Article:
Hasidic Jews

For Hasidic Jews, A Pilgrimage To Wartime Ukraine

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UMAN, Ukraine — “Everything in this world revolves around Rosh Hashanah,” said Haim Hazin, looking at the crowd flowing through the main street of the Jewish district in this central Ukrainian city hours before the start the Jewish New Year.

The central Pushkin Street was buzzing with life. More than 23,000 pilgrims came here from around the world — mostly from Israel, the United States, Britain, and France — to pray at the grave of Rabbi Nachman of Breslov, the legendary founder of the Breslov Hasidic movement and the grandson of the mythic founder of Hasidic Judaism, the Baal Shem Tov.

Rosh Hashanah in Uman has been the destination of an annual pilgrimage for followers of the revered rabbi, who died here in 1810, for decades. Usually it involves ecstatic prayers, trance dances, techno music parties, and an unending kosher street food feast.

“But this year is different,” said Hazin, “because Ukraine is at war.”

A Hasidic Jew who left Israel for Ukraine over 10 years ago, Hazin swung into action when Russia launched its large-scale invasion of Ukraine in February, helping evacuate Israeli citizens, providing first aid kits to Ukrainian soldiers at the front, and dispatching an ambulance to the Donbas region, the site of a war that started in 2014 and which has seen some of the fiercest fighting since Moscow’s dramatic escalation this year.

Hasidic Jewish pilgrims pray during the Rosh Hashanah holiday in Uman on September 25. Jewish
Hasidic Jewish pilgrims pray during the Rosh Hashanah holiday in Uman on September 25.

Seven months later, Hazin was busy troubleshooting as he handled an array of arrangements for the annual event, picking up calls from pilgrims lost on their way, fixing broken water pipes, and ensuring that all the dinners in dozens of dining halls are cooked properly.

He said that celebrations this year differed from the norm as no “huge parties” were planned, the sale of alcohol was banned citywide, and the nationwide 11 p.m. curfew meant the nights were unusually quiet.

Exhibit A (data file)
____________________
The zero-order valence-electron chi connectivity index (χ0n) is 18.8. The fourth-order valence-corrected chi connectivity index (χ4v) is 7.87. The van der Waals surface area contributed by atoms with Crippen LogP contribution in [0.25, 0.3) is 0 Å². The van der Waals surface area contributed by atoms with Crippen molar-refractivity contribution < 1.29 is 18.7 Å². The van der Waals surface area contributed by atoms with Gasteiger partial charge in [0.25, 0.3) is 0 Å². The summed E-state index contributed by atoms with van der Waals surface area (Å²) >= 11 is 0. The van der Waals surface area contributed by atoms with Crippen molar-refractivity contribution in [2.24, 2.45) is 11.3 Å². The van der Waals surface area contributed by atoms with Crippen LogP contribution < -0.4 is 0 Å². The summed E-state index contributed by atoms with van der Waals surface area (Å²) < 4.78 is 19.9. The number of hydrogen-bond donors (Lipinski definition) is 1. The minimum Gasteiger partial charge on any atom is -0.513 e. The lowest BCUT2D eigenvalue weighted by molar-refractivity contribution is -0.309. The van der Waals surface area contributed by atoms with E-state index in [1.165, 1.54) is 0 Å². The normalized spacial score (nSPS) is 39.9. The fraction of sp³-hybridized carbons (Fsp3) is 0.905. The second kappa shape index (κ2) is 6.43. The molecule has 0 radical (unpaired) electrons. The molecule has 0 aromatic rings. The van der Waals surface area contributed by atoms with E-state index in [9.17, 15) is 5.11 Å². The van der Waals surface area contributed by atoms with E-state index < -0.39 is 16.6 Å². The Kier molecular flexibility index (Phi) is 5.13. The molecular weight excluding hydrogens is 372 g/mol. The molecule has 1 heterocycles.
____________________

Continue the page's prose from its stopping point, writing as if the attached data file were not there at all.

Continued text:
Praying For Peace

Long into the summer, it wasn’t clear whether the Rosh Hashanah celebrations in Uman would take place this year. After the Russian President Vladimir Putin launched the invasion, the Ukrainian authorities called on pilgrims to refrain from making the trip, saying they could not guarantee their safety. Israel’s Foreign Ministry also advised it citizens against coming to Ukraine.

A mid-size city about halfway between Kyiv and Odesa, Uman has been relatively safe during the war — but Russian missiles have pounded it twice, killing and wounding civilians. Due to its central location, it has quickly filled with displaced people fleeing the Russian onslaught in the east and south.

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After lengthy state-level negotiations, Ukraine opened its doors to the pilgrims, but strict security measures were introduced, said Iryna Rybnitska, a lawyer from the Rabbi Nachman International Charitable Foundation, which oversees the organization of the Rosh Hashanah pilgrimage. The Jewish district was closed off to people without permits for the period of the celebrations, and order was enforced by numerous police officers.

“Wow, I made it! This is what we all feel,” said Merdi Lichter, who flew from Israel to Moldova and then made his way to Uman overland. He has been coming here every year since 1988, and his father managed to visit Rebbe Nachman’s grave in 1971, back in the days when the Hasidic life was almost non-existent in Soviet Ukraine.

Pilgrims of all ages and walks of life traveled to Uman by car or train from Romania, Moldova, Hungary, Slovakia or Poland, as Ukrainian airspace is closed to commercial traffic.

The numbers were moderately lower than in years before the COVID-19 pandemic and the Russian invasion, but the air of defiance in Ukraine seemed to rub off on the visitors, who were not daunted by air raid sirens that sounded a few times a day.

“I am more afraid not to celebrate Rosh Hashanah in Uman than to come to a war-torn country,” Lichter said with a laugh. “Putin wants us to live in fear, but for us he is no one.”

Another pilgrim, Shalom Olefshyts, said he was afraid to travel to Ukraine at first, but later decided that Uman is far enough from the front lines to be moderately safe.

“We are used to air sirens in Israel,” he said. “And this place is special because it is protected by Rabbi Nachman”.

A sense of solidarity between the Hasidic visitors and Ukrainians amid Russia’s war on the country could be best felt in the streets of the Jewish district during a huge communal prayer for peace in Ukraine. Thousands of pilgrims raised their hands and raised their voices in song at the entrance to the building that houses Rebbe Nachman’s grave and in front of the yellow-and-blue Ukrainian flag displayed on the electronic billboard at the district’s heart.